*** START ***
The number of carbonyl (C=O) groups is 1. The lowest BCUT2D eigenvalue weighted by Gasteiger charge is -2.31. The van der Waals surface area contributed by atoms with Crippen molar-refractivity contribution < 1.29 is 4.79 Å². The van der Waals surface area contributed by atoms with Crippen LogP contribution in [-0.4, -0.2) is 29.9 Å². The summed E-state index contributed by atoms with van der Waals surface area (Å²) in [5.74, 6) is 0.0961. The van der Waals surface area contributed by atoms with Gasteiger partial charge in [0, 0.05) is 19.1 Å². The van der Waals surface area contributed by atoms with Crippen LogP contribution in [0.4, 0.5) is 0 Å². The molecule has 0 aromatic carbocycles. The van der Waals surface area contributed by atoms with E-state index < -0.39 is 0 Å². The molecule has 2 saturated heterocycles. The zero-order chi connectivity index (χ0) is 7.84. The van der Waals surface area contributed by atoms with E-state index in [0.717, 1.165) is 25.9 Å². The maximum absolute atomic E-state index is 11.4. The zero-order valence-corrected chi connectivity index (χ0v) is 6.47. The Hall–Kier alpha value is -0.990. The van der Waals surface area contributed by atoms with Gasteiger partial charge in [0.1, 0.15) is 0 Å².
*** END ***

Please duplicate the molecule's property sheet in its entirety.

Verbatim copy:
The number of carbonyl (C=O) groups is 1. The lowest BCUT2D eigenvalue weighted by Gasteiger charge is -2.31. The van der Waals surface area contributed by atoms with Crippen molar-refractivity contribution < 1.29 is 4.79 Å². The van der Waals surface area contributed by atoms with Crippen LogP contribution in [-0.4, -0.2) is 29.9 Å². The summed E-state index contributed by atoms with van der Waals surface area (Å²) in [5.74, 6) is 0.0961. The van der Waals surface area contributed by atoms with Gasteiger partial charge in [0, 0.05) is 19.1 Å². The van der Waals surface area contributed by atoms with Crippen LogP contribution in [0.4, 0.5) is 0 Å². The molecule has 0 aromatic carbocycles. The van der Waals surface area contributed by atoms with E-state index < -0.39 is 0 Å². The molecule has 2 saturated heterocycles. The zero-order chi connectivity index (χ0) is 7.84. The van der Waals surface area contributed by atoms with E-state index in [0.717, 1.165) is 25.9 Å². The maximum absolute atomic E-state index is 11.4. The zero-order valence-corrected chi connectivity index (χ0v) is 6.47. The Hall–Kier alpha value is -0.990. The van der Waals surface area contributed by atoms with Gasteiger partial charge in [0.1, 0.15) is 0 Å².